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A Look at Co-Occurring Disorders & How They are Treated

How are Co-Occurring Disorders Treated?

When someone has a substance use disorder (SUD) and a mental health disorder, they are said to have a co-occurring disorder or a dual diagnosis. Co-occurring disorders are best treated simultaneously, as they can each, in turn, trigger the other. Coordinated treatment helps the person see the relationship between their SUD and mental illness and sustain long-term recovery from both

Which Came First?

Co-occurring disorders can work in several ways. Sometimes the person develops an addiction to drugs or alcohol, and that addiction changes the brain in a way that makes a person likely to develop a mental health disorder. Other times, the mental health disorder spurs substance use, as people look for a way to relieve their mental and emotional pain.

In addition, addiction and mental disorders share common risk factors, like family history and genetics, as well as environmental factors. Interestingly, the National Institute of Mental Health notes that “brain changes in people with mental disorders may enhance the rewarding effects of substances, making it more likely they will continue to use the substance.”

According to a 2021 national survey by SAMHSA (Substance Abuse and Mental Health Services Administration), about 9.2 million adults in the United States have a co-occurring disorder

SAMHSA also reports that the most common mental health disorders that co-occur with substance use disorder are the following:

  • Anxiety and mood disorders
  • Schizophrenia
  • Bipolar disorder
  • Major depressive disorder
  • Conduct disorders
  • Post-traumatic stress disorder (PTSD)
  • Attention deficit hyperactivity disorder (ADHD)

How Do You Know if You Have a Co-Occurring Disorder?

It might be argued that addiction to substances is always, at some point, accompanied by mental health issues. Anxiety is especially prevalent, as people suffering from addiction can find themselves in a world of trouble with finances, relationships, careers, and health. Addiction often begins as a drive to escape something that is too painful to address, so it makes sense that anxiety or depression are often underlying factors. 

Still, there are several signs you can look for to help determine whether you or a loved one might be struggling with a mental health disorder alongside addiction.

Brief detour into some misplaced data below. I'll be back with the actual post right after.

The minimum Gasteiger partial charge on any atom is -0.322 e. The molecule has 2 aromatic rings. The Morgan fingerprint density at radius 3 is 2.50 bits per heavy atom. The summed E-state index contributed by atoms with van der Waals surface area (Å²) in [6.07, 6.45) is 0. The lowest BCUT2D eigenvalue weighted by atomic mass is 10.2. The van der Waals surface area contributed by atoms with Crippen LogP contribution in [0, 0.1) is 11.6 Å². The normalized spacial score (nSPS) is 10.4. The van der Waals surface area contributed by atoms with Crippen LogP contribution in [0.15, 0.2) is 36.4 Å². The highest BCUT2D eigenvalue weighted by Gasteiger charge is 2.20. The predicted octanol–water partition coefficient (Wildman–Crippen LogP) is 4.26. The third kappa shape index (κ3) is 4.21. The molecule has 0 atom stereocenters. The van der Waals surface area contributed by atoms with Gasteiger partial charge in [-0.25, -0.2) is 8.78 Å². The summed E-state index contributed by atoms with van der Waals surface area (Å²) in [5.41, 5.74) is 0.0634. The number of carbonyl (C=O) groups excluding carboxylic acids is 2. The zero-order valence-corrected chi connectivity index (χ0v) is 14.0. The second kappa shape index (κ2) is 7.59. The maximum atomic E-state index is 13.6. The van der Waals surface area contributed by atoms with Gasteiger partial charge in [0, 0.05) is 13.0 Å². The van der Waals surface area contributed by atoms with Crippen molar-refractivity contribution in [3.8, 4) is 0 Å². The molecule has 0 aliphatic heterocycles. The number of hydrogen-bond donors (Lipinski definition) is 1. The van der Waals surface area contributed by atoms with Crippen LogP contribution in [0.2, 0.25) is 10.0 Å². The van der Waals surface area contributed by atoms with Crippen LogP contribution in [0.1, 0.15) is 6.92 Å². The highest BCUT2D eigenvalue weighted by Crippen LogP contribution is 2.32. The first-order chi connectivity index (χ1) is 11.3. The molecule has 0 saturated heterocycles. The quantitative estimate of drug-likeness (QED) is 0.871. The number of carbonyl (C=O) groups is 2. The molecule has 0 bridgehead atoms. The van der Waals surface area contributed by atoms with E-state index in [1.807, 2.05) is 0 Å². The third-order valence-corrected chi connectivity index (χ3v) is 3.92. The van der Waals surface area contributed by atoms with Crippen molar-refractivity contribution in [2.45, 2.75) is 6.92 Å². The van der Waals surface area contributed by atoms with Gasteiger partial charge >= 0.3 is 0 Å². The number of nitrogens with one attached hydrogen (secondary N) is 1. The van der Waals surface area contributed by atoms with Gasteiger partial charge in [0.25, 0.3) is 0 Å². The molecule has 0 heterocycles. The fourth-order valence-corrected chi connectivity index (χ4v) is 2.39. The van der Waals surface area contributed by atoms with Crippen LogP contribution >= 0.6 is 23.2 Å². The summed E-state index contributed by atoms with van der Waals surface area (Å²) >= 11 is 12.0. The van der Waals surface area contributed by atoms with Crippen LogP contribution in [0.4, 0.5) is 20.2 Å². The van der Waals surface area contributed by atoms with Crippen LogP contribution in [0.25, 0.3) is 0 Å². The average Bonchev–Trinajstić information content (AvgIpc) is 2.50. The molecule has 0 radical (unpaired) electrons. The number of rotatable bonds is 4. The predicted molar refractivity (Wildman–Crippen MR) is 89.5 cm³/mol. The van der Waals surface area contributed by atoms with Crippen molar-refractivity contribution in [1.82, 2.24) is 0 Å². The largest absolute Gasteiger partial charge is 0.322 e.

• Do you use alcohol or drugs to cope with difficult feelings, painful or intense moods, or stressful situations?
  • Do you use alcohol or drugs to help you focus? 
  • Does using substances cause your mood to change (maybe you get more anxious or depressed)?
  • Has anyone in your family been diagnosed with a mental health disorder?
  • How is your mental health when you’re sober? Do you feel sad, fatigued, anxious, unable to concentrate, or otherwise moody even when you’re not under the influence of substances? 

If these signs ring true for yourself or a loved one, talk with your doctor or therapist. An accurate diagnosis is crucial to successful treatment and recovery from both addiction and mental illness.  

How are Co-Occurring Disorders Treated?

Substance use disorder and mental health disorders are best treated simultaneously. The treatment team may recommend medical detox from the substance followed by individual and group therapy to address the underlying factors of the addiction. Other aspects of treatment may include medication for the mental health disorder, psychoeducation (learning about how your diagnosis affects you), 12-step programming for the addiction, relapse prevention training, and aftercare support. 

What is the Prognosis for Recovery from Co-Occurring Disorders?

Addiction has been defined as a chronic disease, similar to diabetes or arthritis. It can be successfully managed but not cured, and relapse rates are between 40-60%. Mental illness is also considered a chronic illness in that it, too, can be managed well with medication and/or therapy but will remain at play throughout a person’s life. Relapse rates vary depending on the diagnosis. Depression relapse rates can be much higher (up to 85%), for example, than anxiety relapse rates (about 30%). 

It can be easy to look at these numbers and feel discouraged. But remember two important truths: 

  1. You are not alone. Many, many people are in recovery from substance use disorder and mental illness, and connecting to a recovery support group can show you that many, many people are doing well in their recovery
  2. Relapse is not the end. It can be easy to give up after a relapse or to feel like you’ve failed. Instead, see relapse as part of a larger healing process. Life stressors, changes in your body’s response to medication, and other factors might mean that you need to adjust your treatment plan. A relapse indicates that it’s time to reach out to your treatment team and recovery support groups to reevaluate. 

If you or a loved one is struggling with an addiction that may be complicated by a mental health disorder, Miramont Behavioral Health can help. We serve adolescents and adults at our facility in Middleton, Wisconsin, with both inpatient and outpatient treatment options. Don’t give up hope. We can help you find the path to sobriety, mental health, and overall well-being.

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